Impact of Cerebral Malaria on Brain Distribution of Mefloquine
Sylvie Barraud de Lagerie,
Cerebral malaria (CM) is the most severe complication of Plasmodium falciparum malaria. The aim of this study was to investigate the influence of CM on the cerebral uptake of mefloquine (MQ), in an experimental model of mice infected with Plasmodium berghei ANKA (PbA). Drug diffusion in brain is closely related to efflux pumps such as P-glycoprotein (P-gp/ABCB1/MDR1) and Breast Cancer Resistant Protein (BCRP/ABCG2), two major components of the blood-brain barrier (BBB) which can be modified by inflammation and/or infection. After a single IP dose, MQ concentrations were measured by liquid chromatography in blood and brains of mice infected with Plasmodium berghei ANKA and compared with that of non-infected mice. Our results show that MQ brain concentrations were decreased in CM mice versus healthy mice (0.77 versus 1.31 for brain/plasma concentrations). Although MQ is transported out of endothelial cells by P-glycoprotein, this result cannot be related to this transporter as we have previously shown that CM does not alter P-gp function (personal data). CM induces a reduction of MQ brain transport and, therefore, an increase of central toxicity due to MQ should not be expected during CM.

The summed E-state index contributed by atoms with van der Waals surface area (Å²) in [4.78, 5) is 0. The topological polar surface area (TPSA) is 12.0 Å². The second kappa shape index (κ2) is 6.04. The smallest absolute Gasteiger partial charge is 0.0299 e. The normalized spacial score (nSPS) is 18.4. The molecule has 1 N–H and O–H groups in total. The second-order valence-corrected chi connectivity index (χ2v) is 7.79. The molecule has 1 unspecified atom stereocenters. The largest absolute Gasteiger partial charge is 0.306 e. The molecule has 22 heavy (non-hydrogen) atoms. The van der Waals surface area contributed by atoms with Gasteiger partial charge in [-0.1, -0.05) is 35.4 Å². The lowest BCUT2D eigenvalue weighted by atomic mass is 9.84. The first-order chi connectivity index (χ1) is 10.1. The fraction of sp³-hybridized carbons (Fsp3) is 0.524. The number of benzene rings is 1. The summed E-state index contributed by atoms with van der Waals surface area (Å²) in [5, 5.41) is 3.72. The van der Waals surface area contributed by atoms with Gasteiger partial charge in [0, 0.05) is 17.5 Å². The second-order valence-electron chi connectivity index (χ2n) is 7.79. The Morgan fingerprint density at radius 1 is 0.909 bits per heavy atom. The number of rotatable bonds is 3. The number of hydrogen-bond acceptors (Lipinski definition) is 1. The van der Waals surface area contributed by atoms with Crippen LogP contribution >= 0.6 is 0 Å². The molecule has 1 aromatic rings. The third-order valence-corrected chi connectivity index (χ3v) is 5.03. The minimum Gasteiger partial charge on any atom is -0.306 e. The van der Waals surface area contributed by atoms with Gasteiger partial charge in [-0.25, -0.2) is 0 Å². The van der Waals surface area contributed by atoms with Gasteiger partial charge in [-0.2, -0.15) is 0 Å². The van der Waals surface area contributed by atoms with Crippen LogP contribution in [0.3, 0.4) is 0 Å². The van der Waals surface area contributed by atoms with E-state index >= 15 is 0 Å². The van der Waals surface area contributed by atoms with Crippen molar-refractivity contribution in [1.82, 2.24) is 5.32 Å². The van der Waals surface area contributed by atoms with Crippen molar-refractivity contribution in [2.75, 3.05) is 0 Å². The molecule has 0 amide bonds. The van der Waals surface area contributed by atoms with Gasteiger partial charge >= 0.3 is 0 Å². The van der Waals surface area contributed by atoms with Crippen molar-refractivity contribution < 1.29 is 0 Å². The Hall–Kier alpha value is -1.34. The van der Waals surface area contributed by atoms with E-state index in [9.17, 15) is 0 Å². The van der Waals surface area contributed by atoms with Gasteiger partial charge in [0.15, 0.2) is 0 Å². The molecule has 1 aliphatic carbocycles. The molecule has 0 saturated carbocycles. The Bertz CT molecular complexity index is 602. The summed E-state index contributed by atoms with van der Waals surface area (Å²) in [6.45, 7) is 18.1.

Keywords: Mefloquine, cerebral malaria, blood brain barrier, efflux, P glycoprotein, transporters
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